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Friday, August 15, 2014

 

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CONTENTS | LETTER 13

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The King Dethroned

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The way which led to kingship for Jesus took him to Calvary where he died. This was no mistake. Herein was a great and loving work. The Kingship of Jesus is more than sitting on the throne of David in Jerusalem, ruling over all nations -- though He will certainly do that. The Kingship of Jesus will be righteous and perfect. There will have been no other king before him like unto him, His Kingship will be perfect.

His path to Kingship began in Nazareth and was completed when He died on the Cross. It was a life of conquest, of battle unto the death. No one but He could have accomplished it. This was work for a man who was righteous altogether.

What was the work and why did it cost Jesus his life? You will recall from our last letter that all the children of Adam and Eve through the centuries had been sinners and had died. Sin was the undisputed king. The temptations which assail us had been too strong for all our forefathers. Even the best of them had been brought to their knees and had declared:

 

"I acknowledge my transgressions: and my sin is ever before me." (Psalm 51:3).

"We have sinned, and have committed iniquity, and have done wickedly, and have rebelled, even by departing from thy precepts and thy judgments . . . 0 Lord righteousnes belongeth unto thee, but unto us confusion of faces." (Daniel 9:5-7).

These words are true of everyone of us. There is not a man living who does not feel within himself this insufficiency and weakness. This is the root problem of mankind. Man cannot remove the cause even with the best intentions in the world. It is true of the best of us that, when we discover our sinfulness it is too late for us to escape. We know that we are as good as dead. If, indeed, the wages of sin is death, then all of us are under that sentence. We are like the condemned prisoner in the cell awaiting the day of his execution.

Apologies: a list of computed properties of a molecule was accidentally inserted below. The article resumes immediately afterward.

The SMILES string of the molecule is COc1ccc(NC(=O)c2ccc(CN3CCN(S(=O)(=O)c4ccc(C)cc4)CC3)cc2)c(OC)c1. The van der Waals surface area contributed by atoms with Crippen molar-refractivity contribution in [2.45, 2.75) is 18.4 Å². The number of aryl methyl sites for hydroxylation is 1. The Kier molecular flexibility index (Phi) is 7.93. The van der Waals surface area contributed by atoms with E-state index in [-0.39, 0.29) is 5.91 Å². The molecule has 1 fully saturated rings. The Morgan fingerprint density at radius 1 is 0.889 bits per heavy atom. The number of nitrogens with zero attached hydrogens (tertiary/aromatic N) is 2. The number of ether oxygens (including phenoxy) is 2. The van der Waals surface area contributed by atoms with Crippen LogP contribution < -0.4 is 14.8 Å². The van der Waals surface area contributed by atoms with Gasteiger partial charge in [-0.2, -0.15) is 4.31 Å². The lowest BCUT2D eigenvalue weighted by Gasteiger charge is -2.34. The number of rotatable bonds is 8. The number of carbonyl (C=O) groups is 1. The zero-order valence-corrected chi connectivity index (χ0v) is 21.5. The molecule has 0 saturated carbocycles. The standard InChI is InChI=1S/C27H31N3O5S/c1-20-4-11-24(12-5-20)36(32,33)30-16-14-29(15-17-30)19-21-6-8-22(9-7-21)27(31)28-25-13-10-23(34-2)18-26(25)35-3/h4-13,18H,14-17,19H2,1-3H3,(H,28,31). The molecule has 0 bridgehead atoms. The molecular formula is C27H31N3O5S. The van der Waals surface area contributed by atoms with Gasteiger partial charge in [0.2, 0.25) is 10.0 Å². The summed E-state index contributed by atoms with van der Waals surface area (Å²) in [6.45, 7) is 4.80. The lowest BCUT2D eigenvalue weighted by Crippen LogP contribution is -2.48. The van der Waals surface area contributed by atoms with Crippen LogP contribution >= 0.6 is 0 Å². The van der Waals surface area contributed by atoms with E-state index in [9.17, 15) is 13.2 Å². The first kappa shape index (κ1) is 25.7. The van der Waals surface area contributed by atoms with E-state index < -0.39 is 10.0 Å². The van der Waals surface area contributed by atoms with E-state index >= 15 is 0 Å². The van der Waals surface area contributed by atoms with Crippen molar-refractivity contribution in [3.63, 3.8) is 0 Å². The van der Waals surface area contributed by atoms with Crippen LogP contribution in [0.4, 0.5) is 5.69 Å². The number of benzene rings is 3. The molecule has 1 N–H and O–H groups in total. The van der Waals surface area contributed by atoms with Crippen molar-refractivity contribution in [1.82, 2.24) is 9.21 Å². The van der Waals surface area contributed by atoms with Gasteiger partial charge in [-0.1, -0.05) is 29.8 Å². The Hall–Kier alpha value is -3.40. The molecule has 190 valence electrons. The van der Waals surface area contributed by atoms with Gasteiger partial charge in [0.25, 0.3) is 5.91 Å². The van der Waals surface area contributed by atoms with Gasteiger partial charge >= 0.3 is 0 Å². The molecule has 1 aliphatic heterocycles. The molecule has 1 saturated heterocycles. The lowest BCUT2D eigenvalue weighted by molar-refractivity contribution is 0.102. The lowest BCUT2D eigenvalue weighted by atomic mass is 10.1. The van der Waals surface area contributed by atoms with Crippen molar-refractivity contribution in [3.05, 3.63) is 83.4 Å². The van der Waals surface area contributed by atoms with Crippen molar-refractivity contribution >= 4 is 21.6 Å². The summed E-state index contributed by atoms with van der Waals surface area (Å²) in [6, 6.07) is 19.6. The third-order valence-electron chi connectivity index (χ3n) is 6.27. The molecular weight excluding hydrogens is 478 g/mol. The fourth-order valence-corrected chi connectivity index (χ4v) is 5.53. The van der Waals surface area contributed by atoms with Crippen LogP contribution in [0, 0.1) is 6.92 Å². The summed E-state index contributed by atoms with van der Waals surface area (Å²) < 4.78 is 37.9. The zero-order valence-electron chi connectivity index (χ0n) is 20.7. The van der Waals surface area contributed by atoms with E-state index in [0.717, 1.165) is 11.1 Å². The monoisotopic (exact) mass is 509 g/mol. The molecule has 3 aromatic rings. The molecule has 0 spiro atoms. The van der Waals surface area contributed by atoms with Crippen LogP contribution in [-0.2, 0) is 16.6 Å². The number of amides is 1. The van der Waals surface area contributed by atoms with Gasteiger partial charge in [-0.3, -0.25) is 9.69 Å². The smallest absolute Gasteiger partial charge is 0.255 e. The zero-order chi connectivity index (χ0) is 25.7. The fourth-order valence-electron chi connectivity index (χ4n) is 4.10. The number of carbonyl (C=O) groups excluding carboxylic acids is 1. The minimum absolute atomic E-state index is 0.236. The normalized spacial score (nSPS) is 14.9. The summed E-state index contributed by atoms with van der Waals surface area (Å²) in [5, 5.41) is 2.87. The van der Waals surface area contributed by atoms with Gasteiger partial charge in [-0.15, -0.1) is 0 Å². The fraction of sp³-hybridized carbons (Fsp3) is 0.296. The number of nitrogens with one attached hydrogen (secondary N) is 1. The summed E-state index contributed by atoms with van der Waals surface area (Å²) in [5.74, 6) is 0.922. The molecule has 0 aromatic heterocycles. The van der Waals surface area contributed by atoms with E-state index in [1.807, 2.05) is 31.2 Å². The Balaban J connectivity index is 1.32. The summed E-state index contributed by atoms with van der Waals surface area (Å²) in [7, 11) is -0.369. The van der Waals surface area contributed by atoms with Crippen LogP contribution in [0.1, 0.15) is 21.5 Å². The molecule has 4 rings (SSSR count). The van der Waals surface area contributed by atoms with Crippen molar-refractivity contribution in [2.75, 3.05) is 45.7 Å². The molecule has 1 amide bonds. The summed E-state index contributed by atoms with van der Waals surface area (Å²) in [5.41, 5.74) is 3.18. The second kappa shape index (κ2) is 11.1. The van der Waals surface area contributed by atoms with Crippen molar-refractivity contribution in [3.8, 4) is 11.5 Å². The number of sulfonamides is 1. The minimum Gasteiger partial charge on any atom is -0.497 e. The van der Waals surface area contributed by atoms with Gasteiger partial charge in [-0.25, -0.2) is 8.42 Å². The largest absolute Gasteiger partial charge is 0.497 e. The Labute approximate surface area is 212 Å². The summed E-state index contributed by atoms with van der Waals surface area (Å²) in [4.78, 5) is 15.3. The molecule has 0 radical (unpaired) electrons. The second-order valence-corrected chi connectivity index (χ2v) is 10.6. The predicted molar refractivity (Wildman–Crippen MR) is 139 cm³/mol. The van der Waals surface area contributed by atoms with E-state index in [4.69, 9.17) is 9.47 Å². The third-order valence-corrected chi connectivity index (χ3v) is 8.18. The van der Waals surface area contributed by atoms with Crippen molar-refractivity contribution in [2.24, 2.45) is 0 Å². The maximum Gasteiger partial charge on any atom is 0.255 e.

The terrible hopelessness of the human race in this respect is described in the Bible:

 

"There is none that doeth good, no, not one."

"There is none righteous, no not one." (Romans 3:12, 10).

"Your iniquities have separated between you and your God, and your sins have hid his face from you." (Isaiah 59:2).

"For our transgressions are multiplied before thee, and our sins testify against us; for our transgressions are with us: and our sins we know them." (Isaiah 59:12).

We are like men thrown into the sea with iron chains around our hands and feet, and a great weight around our necks. However tremendous the effort we make, we are doomed to sink.

But God is merciful. No man is condemned merely because he is descended from Adam and Eve. He is not responsible for that. Man stands condemned because of sin; every man who comes to understand these things realizes that he is a slave to his own sins. We have inherited from Adam and Eve our human, mortal nature which takes us to the grove, and our inclination to sin which Adam and Eve chose when they chose to sin rather than to be obedient to God. But, beyond our inheritance we have our personal sins, our own iniquities and for those we have a special responsibility.

Now, whereas forgiveness of sins will remove our personal transgressions it does not take away the weakness of our natures -- its mortality and sinfulness. It was to this great and, humanly speaking, insoluble problem that Jesus came. He came with the express intent to take away the problem at the roots, to remove the cause and to make a new beginning.

This is how God described it in the Old Testament times:

 

"And God saw that there was no man, and wondered that there was no intercessor: therefore his arm brought salvation unto him; and his righteousness it sustained him." (Isaiah 59:16).